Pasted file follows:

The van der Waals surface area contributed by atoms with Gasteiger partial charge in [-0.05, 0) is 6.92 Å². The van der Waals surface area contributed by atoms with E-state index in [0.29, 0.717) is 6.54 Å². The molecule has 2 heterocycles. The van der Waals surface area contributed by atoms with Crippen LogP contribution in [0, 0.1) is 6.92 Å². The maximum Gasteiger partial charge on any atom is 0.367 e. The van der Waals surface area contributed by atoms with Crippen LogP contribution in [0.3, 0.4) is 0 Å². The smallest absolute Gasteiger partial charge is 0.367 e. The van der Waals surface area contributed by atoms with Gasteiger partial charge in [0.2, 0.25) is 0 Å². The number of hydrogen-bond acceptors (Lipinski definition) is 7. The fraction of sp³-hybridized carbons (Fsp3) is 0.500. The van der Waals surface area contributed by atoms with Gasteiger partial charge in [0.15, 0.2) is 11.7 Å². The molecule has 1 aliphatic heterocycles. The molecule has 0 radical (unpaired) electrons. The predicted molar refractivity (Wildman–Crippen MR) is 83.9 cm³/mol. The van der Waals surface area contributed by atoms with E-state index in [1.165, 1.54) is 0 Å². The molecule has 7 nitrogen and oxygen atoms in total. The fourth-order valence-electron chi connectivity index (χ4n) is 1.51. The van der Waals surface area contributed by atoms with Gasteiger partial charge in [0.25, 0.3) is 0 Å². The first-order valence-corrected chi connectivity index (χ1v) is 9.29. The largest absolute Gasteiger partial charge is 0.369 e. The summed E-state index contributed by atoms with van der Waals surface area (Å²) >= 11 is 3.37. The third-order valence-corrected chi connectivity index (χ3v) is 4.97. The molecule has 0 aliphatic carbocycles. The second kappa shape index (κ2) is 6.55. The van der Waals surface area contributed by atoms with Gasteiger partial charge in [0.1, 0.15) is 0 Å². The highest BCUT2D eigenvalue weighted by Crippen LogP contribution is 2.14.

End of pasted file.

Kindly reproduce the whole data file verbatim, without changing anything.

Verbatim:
The van der Waals surface area contributed by atoms with Gasteiger partial charge in [-0.05, 0) is 6.92 Å². The van der Waals surface area contributed by atoms with E-state index in [0.29, 0.717) is 6.54 Å². The molecule has 2 heterocycles. The van der Waals surface area contributed by atoms with Crippen LogP contribution in [0, 0.1) is 6.92 Å². The maximum Gasteiger partial charge on any atom is 0.367 e. The van der Waals surface area contributed by atoms with Crippen LogP contribution in [0.3, 0.4) is 0 Å². The smallest absolute Gasteiger partial charge is 0.367 e. The van der Waals surface area contributed by atoms with Gasteiger partial charge in [0.2, 0.25) is 0 Å². The number of hydrogen-bond acceptors (Lipinski definition) is 7. The fraction of sp³-hybridized carbons (Fsp3) is 0.500. The van der Waals surface area contributed by atoms with Gasteiger partial charge in [0.15, 0.2) is 11.7 Å². The molecule has 1 aliphatic heterocycles. The molecule has 0 radical (unpaired) electrons. The predicted molar refractivity (Wildman–Crippen MR) is 83.9 cm³/mol. The van der Waals surface area contributed by atoms with E-state index in [1.165, 1.54) is 0 Å². The molecule has 7 nitrogen and oxygen atoms in total. The fourth-order valence-electron chi connectivity index (χ4n) is 1.51. The van der Waals surface area contributed by atoms with Gasteiger partial charge in [0.25, 0.3) is 0 Å². The first-order valence-corrected chi connectivity index (χ1v) is 9.29. The largest absolute Gasteiger partial charge is 0.369 e. The summed E-state index contributed by atoms with van der Waals surface area (Å²) >= 11 is 3.37. The third-order valence-corrected chi connectivity index (χ3v) is 4.97. The molecule has 0 aliphatic carbocycles. The second kappa shape index (κ2) is 6.55. The van der Waals surface area contributed by atoms with Gasteiger partial charge in [0.1, 0.15) is 0 Å². The highest BCUT2D eigenvalue weighted by Crippen LogP contribution is 2.14.